In its current development state, the Morphic implementation of Squeak does not support an extensible mechanism that allows visually appealing transitions whenever a morph's state changes, e.g., positon, rotation, color.

This project provides such an extension to Morphic with the following key-features:

  • respect timeliness no matter how high the cpu load is
  • support any property of a morph that has an accessor like #position:
  • allow graphic transitions even without the need to change the state of a morph

How to Install

4.1, 4.2 Alpha
4.0.2 (Win), ? (Mac)

Just load the Animations package into your Squeak image.

Warning: Once installed, unloading will probably cause your image to stop rendering, which means it will hang. That is because some very important messages (like WorldState>>doOneCycleFor:) were overridden and could get lost on unloading.

There are the following sub-packages:

  • Animations-Core ... core implementation
  • Animations-Canvas ... canvases to be used in graphics animations
  • Animations-Animations ... some example graphics animations
  • Animations-Tests ... tests for all packages

How to Use

Simple Example

Open a workspace and create a new morph:

| myMorph |
myMorph := Morph new topLeft: 100@100; extent: 400@400; openInWorld.

Now let this morph disappear. Try the close all unnecessary morphs for performance reasons:

myMorph fadeOut.

It's gone! Now get it back:

myMorph fadeIn.

This animation is about 200 milliseconds. If your Squeak image is quite busy it will be not that smooth.

Basic Animation Concept

In principle, an animation is a timer that has a duration and can run several times to produce loops.

AnimAnimation new
   duration: 500; "milliseconds"

You may inspect this animation and look at #currentTime but nothing will change. There are no extra processes involved to keep the animation running. You need to call #updateCurrentTime: with an increasing time value frequently to achieve this.

Animations were designed to be used in the Squeak UI process. Therefore, the best reference time to be used is:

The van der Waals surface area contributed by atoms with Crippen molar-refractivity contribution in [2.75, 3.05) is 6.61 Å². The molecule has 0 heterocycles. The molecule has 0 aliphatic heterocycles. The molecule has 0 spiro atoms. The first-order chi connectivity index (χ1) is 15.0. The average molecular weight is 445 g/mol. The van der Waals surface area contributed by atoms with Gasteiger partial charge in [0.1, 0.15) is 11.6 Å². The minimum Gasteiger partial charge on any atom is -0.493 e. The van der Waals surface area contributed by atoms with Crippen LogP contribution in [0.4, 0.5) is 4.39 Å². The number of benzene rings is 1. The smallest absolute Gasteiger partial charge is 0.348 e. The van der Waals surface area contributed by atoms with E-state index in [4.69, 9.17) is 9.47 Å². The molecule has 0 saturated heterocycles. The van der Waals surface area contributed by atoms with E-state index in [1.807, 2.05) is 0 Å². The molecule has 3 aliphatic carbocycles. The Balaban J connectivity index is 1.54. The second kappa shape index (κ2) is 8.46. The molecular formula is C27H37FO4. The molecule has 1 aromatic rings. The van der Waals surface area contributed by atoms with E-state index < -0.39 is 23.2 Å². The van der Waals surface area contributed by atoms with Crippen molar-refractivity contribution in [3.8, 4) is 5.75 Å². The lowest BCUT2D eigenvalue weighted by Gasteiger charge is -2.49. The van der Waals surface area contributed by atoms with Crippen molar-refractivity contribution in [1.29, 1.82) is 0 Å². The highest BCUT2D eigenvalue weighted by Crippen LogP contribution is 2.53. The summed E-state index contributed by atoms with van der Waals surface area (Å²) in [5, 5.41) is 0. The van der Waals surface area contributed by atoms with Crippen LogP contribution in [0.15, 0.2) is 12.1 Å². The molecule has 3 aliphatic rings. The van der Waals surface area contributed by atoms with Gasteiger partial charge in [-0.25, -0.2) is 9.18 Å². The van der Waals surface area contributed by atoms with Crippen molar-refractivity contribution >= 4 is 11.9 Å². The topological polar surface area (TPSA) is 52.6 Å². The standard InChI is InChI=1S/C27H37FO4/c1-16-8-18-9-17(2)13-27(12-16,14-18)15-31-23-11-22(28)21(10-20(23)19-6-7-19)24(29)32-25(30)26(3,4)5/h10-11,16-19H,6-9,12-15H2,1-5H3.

WorldState lastCycleTime.

One possibility (there is a better one) could be to use morph's stepping or a custom process:

"Using morph stepping."
   ^ 16 "60 steps per second"

   myAnimations do: [:anim | anim updateCurrentTime].

"Using an extra process."
   myAnimations do: [:anim | anim updateCurrentTime].
   (Delay forMilliseconds: 16) wait. "Avoid high load. Get 60 cycles per second."
] fork.

Having this, the animation AnimAnimation handles just simple time interpretation. You can control the animation with #start, #stop, #pause, #resume. Here are some other examples:

   duration: 500; "Always needed!"
   loopCount: 5;
   direction: #backward; "Not used in base class."

   duration: 1000;
   loopCount: -1; "Infinite."
   start: #keepWhenFinished. "Memory management. Not needed for infinite animations. 
                              Not used in base class."

You can perform an action after the animation is finished using a block:

   duration: 500;
   finishBlock: [Transcript cr; show: 'Animation finished!'];

Variant Animations

Variant animations add value interpolation behaviour to animations. There is a start and an end value. During one animation loop #currentValue changes in this range including the start and the end value itself.

AnimVariantAnimation new
   duration: 500;
   startValue: 1;
   endValue: 10;

Having #updateCurrentTime: called frequently somehow, #updateCurrentValue can be called frequently too to trigger a callback that allows variant animations to change their internal state or perform other operations:

MyVariantAnimation>>updateCurrentValue: newValue
   Transcript cr; show: newValue asString.

The value interpolation uses an easing curve that maps a value between 0.0 and 1.0 to another value between 0.0 and 1.0 or maybe more. This can be used to modify the normal linear interpolation and get some more pleasing effects. Overshooting is possible but 1.0 should map to 1.0 because the loop ends there. Here is an example for a custom easing curve: